‘Slumdog …’ honours shaped by recent circumstances

January 14th, 2009 - 1:33 pm ICT by IANS  

Chicago, Jan 14 (IANS) The four-for-four triumph of Danny Boyle’s “Slumdog Millionaire” at the Golden Globe awards is as much a result of the film’s intrinsic merit as it is shaped by a convergence of circumstances. The bizarre cocktail of the audacious terror attacks on Mumbai in the last week of November and the global economic meltdown lent the story of a poor slum boy’s quietly defiant battle against cruel odds some remarkable majesty.

On the one hand the terror attacks brought Mumbai into sharp international focus and, on the other, hundreds of millions affected by the economic meltdown were drawn to the story of an underdog soaring to unexpected heights. That the underdog comes from Mumbai, a city only recently wounded grievously, only made the move that much more intriguing.

At a time when people in many parts of the world do not know where the next bullet or suicide bomber might come from or where their next mortgage payment or meal is, the tale of Jamal, the protagonist in “Slumdog …”, running the gauntlet of a vicious slum life, brutal policemen, rioting mobs and even a scheming game show host is bound to resonate.

The film’s commercial success in the US, after facing the early prospects of becoming a ’straight to DVD’ venture, mirrors its own plot of its central character rising in the face of debilitating challenges. It is now a fait accompli that the movie will get at least some Oscar endorsement, probably for the best film or best direction, in the aftermath of its Golden Globe successes.

Of course, the Hollywood Foreign Press Association which gives out the Golden Globes is known for its nonconformist choices, unlike the Oscars which generally tend to be along predictable lines honouring efforts that generally push Hollywood’s commercial juggernaut further.

“Slumdog …” is also a powerful illustration of how rich Indian themes would necessarily require Western finesse and execution to bring mainstream audiences into the theatres. Although Mira Nair’s “Monsoon Wedding” and “The Namesake” did lower the entry barriers for Indian films, “Slumdog …” may have created a possible model for other filmmakers.

It remains to be seen whether the movie will succeed at the critical and audience levels in India where it is scheduled to be released Jan 23. Boyle may not have made the film with India as one of its crucial markets, although with all its Golden Globe triumph and Oscar buzz it is likely to have peaked curiosity in the country.

The Indian market remains unpredictable for the simple reason that the idea of life in Mumbai’s slum, no matter how uplifting eventually, is not one of the most favourite themes in India. However, the bump the film has received from the West will clearly help it in the initial days and weeks of its release.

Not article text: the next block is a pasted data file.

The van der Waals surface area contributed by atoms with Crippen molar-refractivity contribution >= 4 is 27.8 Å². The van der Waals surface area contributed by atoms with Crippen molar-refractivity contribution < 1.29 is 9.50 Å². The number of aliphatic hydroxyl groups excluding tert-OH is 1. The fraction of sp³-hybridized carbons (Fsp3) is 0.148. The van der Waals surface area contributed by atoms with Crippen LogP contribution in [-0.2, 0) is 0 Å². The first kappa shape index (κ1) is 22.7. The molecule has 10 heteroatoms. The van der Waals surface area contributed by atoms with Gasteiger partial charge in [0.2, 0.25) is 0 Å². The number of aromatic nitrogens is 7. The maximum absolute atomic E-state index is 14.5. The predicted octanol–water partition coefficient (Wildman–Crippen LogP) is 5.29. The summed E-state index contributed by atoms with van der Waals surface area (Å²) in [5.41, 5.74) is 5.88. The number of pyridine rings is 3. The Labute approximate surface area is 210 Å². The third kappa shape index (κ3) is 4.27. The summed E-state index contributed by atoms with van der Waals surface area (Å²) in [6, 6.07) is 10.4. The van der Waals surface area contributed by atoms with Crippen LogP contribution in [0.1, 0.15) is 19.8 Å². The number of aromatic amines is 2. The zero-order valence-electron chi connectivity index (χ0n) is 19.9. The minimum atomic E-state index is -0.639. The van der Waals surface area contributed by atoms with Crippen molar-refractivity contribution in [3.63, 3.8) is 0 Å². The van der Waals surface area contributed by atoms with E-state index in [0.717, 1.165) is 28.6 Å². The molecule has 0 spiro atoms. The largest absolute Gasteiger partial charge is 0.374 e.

In terms of the Golden Globes it is instructive that the Hollywood Foreign Press Association did not nominate any of the performances from the movie for an award. It was the writing, music, direction and the overall film that “Slumdog …” was honoured for. The performances were generally credible but they were not splendid. The young lead pair of Dev Patel (playing Jamal) and Frieda Pinto (playing Latika) are both debutants and they just about measure up to the roles.

The only major and seasoned presence is that of Anil Kapoor, one of India’s most talented and consistently reliable star-actors. His performance as the ‘Who wants to be a Millionaire’ like host was characteristically impressive but not towering. Irrfan Khan, yet another exceptional talent who plays a conflicted police officer interrogating Jamal, was effortless but not scintillating.

“Slumdog …” is written by Simon Beaufoy in a manner that made the characters serve the film and not vice versa. So in a sense one could not really fault the actors for not trying to consciously stand out.

While A.R. Rahman’s score for the movie is expectedly catchy, it is not his best effort. But for Western audiences not quite aware of the man’s genius it is just as well that “Slumdog …” is opening more doors for him. The much heralded song “Jai Ho” was originally meant for Subhash Ghai’s outdated dud “Yuvvraaj” but for some reason it did not make the cut there. Written by Gulzar, it has now become the anthem here.

(Mayank Chhaya can be contacted at m@literateworld.com)

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